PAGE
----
Contact Card Extractor Using AI (GPT3)

Sep 1, 2022

Contact Card Extractor using AI

I wanted to exercise my Full-Stack AI-enabled SaaS muscles, so I came up with this little project to scratch that itch. The premise is simple: personal emails always have signatures at the bottom and it could be useful to automatically generate contact cards for people that send me an email.

In this article I’ll walk through the different steps and tech I used in the process. If people are interested, I can go more in depth in a future post, but I’ll keep in general for now.

Define Scope of Project

This always takes some time to think about and refine, but I eventually landed on this for a resulting workflow: when I receive an email with a contact I want to have, I want to forward it to another address, and receive the contact card in return. This way anybody could use this service, and the only tech they need to know is how to forward an email.

Steps to Completion

  1. Prototyping / Viability

  2. Architect AWS Services

  3. Spin Up SST Project

  4. Build Function Logic

  5. Register Domain

  6. Turn it On and Try it Out

Prototyping / Viability

First I needed to make sure this will actually work pretty well. Can I take an email and extract contact information accurately? What model will I use and how will I ultimately process the text?

Nothing is better these days for rapid NLP prototyping than OpenAI’s text-davinci-002 model. I copied and pasted an email I received from someone the other day trying to market outsourced developers.

That was easy… this thing never ceases to amaze me

Architect AWS Services

This is the final flow I decided on is something similar to this diagram from this article.

The incoming email is the forwarded email that I want the contact info from. SES will pick that up, and upon receiving it, will trigger the email to be stored in S3. Then I have a Lambda function that will pick up that email, parse it, call GPT-3 and return a contact card file. Finally, SES will reply to that forwarded email with the contact card attached.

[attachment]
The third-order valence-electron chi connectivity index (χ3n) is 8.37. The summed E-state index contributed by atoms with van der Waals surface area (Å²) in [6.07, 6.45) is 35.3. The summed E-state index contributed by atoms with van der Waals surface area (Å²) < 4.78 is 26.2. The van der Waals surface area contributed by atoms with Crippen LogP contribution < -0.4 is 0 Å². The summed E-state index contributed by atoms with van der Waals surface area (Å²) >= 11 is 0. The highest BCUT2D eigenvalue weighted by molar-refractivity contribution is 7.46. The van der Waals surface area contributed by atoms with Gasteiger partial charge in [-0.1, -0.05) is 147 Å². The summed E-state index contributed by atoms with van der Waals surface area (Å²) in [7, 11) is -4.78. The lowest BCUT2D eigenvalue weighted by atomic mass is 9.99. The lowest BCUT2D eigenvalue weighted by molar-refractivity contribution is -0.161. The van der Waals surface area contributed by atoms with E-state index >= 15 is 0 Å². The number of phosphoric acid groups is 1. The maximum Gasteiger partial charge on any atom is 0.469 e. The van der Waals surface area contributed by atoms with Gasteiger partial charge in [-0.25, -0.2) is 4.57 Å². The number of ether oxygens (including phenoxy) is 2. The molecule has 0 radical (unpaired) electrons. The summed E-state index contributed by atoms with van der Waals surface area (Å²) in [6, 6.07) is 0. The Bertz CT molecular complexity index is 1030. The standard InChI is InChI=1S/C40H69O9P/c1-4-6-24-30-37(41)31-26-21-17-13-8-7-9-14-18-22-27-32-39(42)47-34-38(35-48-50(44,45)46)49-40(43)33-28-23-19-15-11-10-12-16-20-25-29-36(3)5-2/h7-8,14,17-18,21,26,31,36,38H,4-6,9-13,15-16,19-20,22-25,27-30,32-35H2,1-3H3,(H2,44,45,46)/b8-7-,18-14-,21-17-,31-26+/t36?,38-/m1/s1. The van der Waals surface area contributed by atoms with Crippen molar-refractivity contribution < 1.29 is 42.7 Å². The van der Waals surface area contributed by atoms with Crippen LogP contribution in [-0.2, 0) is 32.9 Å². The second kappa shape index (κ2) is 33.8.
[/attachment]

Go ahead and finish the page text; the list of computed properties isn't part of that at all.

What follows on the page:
Spin up SST Project

As much as I can, I try to make all of the AWS infrastructure from code, and the guys over at SST know what they’re doing. With a few commands, I’ve got a boilerplate that I can begin to build off of.

Build Function Logic

Finally I can start to write some code. I had to figure out how to build a vCard (the name for contact card files, who knew?) but everything else I had basically done before.

Register Domain

I had to register a domain so I could send and receive emails from it - so I decided on a simple name and paid a few bucks for one using Route53.

In order to use this domain with SES, I had to set up DKIM for it in the SES console and verify the email address.

Turn it On and Try it Out

Once I finished the function logic, I created an SES rule to trigger my lambdas on receipt of email. Now whenever an email is sent to that domain, it will run through that architecture I set up earlier, and eventually send an email back.

Here’s the email I forwarded:

And the response:

And here’s the contact card it returned!!

I blacked out the email address I used for this project to keep from needing to set up rate throttling. If you read this far down then you might think this is a cool project and might like to try it out for yourself - if so I’ll be happy to send you the address: just shoot me an email at

The next steps for the project are incremental improvements on the backend functions - handling longer and harder to parse emails. There are definitely some interesting and challenging cases to look into.